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Diogenes Searching for an Honest Man, attributed to J. H. W. Tischbein (c. 1780) Honesty refers to a facet of moral character and connotes positive and virtuous attributes such as integrity, truthfulness, straightforwardness, including straightforwardness of conduct, along with the absence of lying, cheating, theft, etc. Honesty also involves being trustworthy, loyal, fair, and sincere. Honesty is valued in many ethnic and religious cultures.[1][2][3][4][5] "Honesty is the best policy" is a proverb of Benjamin Franklin, while the quote "Honesty is the first chapter in the book of wisdom" is attributed to Thomas Jefferson, as used in a letter to Nathaniel Macon.[6] April 30 is national honesty day in the United States William Shakespeare famously describes honesty as an attribute people leave behind when he wrote that "no legacy is so rich as honesty" in act 3 scene 5 of "All's Well that Ends Well."[7]

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In ethics when discussing behavior and morality, an individual is said to possess the virtue of integrity if the individual's actions are based upon an internally consistent framework of principles.[4][5] These principles should uniformly adhere to sound logical axioms or postulates. One can describe a person as having ethical integrity to the extent that the individual's actions, beliefs, methods, measures and principles all derive from a single core group of values. An individual must therefore be flexible and willing to adjust these values to maintain consistency when these values are challenged—such as when an expected test result is not congruent with all observed outcomes. Because such flexibility is a form of accountability, it is regarded as a moral responsibility as well as a virtue.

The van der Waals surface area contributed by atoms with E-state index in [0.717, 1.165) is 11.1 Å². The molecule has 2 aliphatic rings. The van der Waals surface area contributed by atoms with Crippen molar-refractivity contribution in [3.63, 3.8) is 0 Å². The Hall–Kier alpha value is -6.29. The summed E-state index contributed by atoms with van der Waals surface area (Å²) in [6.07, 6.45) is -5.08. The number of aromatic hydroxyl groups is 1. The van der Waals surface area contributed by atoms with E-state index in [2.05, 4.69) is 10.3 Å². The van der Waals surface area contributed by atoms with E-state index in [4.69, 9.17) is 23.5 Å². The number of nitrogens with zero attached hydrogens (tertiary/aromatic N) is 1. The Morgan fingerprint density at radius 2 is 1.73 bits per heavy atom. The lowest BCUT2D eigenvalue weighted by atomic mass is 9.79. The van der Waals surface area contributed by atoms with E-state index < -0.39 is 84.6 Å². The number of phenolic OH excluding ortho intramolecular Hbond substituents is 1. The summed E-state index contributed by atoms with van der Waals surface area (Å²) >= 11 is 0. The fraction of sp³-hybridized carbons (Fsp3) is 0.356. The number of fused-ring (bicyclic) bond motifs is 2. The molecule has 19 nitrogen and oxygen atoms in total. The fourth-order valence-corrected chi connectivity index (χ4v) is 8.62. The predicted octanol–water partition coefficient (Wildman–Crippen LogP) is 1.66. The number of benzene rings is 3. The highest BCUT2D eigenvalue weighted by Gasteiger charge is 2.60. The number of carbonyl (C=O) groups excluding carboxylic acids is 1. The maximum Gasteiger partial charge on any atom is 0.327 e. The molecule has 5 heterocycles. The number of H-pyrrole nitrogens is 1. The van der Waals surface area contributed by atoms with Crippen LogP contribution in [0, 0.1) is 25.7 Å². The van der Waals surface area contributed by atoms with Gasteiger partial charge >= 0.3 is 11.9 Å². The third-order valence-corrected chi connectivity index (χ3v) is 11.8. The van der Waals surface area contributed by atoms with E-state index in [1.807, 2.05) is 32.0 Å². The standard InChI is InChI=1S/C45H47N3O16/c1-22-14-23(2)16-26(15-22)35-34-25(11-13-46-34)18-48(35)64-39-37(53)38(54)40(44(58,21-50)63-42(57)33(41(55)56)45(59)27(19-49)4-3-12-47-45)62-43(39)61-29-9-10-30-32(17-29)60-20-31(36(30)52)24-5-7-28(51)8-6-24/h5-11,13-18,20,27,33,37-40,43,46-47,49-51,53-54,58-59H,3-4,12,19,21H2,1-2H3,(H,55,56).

An individual's value system provides a framework within which the individual acts in ways which are consistent and expected. Integrity can be seen as the state or condition of having such a framework, and acting congruently within the given framework.

One essential aspect of a consistent framework is its avoidance of any unwarranted (arbitrary) exceptions for a particular person or group—especially the person or group that holds the framework. In law, this principle of universal application requires that even those in positions of official power be subject to the same laws as pertain to their fellow citizens. In personal ethics, this principle requires that one should not act according to any rule that one would not wish to see universally followed. For example, one should not steal unless one would want to live in a world in which everyone was a thief. The philosopher Immanuel Kant formally described the principle of universal application in his categorical imperative.

The concept of integrity implies a wholeness, a comprehensive corpus of beliefs, often referred to as a worldview. This concept of wholeness emphasizes honesty and authenticity, requiring that one act at all times in accordance with the individual's chosen worldview.

Ethical integrity is not synonymous with the good, as Zuckert and Zuckert show about Ted Bundy: